Flensburg, Christoffer ^{LU}
 opponent

 Venugopalan, Raju, Brookhaven Natl. Lab
 organization
 publishing date
 2011
 type
 Thesis
 publication status
 published
 subject
 keywords
 Fysicumarkivet A:2011:Flensburg
 pages
 190 pages
 publisher
 Department of Astronomy and Theoretical Physics, Lund University
 defense location
 Theoretical physics, sal F
 defense date
 20110429 10:15
 ISBN
 9789174731125
 language
 English
 LU publication?
 yes
 id
 014fa75e52aa4bba9ddc95e609398f48 (old id 1888046)
 date added to LUP
 20110503 11:15:29
 date last changed
 20160919 08:45:05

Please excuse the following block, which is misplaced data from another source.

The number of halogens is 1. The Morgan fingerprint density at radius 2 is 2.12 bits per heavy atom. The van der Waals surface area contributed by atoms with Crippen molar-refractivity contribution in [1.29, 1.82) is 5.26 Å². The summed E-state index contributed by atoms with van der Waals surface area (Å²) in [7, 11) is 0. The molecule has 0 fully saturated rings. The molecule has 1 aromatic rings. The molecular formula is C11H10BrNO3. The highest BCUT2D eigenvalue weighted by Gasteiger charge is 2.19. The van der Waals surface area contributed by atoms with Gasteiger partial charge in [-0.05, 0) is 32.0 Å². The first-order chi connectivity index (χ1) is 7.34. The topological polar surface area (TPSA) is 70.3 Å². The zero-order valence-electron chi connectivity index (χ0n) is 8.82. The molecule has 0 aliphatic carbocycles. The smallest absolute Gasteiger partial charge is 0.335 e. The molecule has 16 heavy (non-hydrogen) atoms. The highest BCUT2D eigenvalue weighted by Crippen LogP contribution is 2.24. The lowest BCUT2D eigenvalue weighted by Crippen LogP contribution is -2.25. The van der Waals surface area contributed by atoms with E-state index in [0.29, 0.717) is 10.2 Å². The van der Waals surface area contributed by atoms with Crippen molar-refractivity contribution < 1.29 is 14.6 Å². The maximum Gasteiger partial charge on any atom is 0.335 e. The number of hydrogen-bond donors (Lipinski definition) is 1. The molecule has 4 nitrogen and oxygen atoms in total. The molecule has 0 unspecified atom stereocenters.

@misc{014fa75e52aa4bba9ddc95e609398f48, abstract = {This thesis considers a model of high energy particle collisions. The model is based on the so called BFKL formalism which is valid only at low x, that is collisions at very high energies, such as at the LHC. The intial state of the incoming particles are simulated by colour dipoles in transverse space evolved through rapidity. With this approach, all fluctuations are dynamically described, allowing for a large set of observables to be calculated.<br/><br> <br/><br> The first paper compares the model to experimental results and the model is found to describe a large set of experiments with $pp$ and $\ga^*p$ accurately with just four tunable parameters. The second paper studies the fluctuations in the interaction probability, and how this affects the cross section for diffractive excitation in $pp$ and $\ga^*p$. The model is further compared to a different approach, and many similarities are noted. The third paper studies the correlations between multiple hard subscatterings in $pp$ which are important for finding new physics at LHC.<br/><br> <br/><br> The fourth paper is the largest project, and introduces a full event generator based on the dipole model. Here the dipoles are not only tracked in the initial evolution, but also all the particles coming out from the collision are calculated. It is found to provide a competetive description of all minimum bias data, something that has never been done in the BFKL formalism before. This provies a good comparison for other event generators that normally use a different approach.}, author = {Flensburg, Christoffer}, isbn = {9789174731125}, keyword = {Fysicumarkivet A:2011:Flensburg}, language = {eng}, pages = {190}, publisher = {ARRAY(0x7a299d8)}, title = {A Dipole Model for High Energy QCD}, year = {2011}, }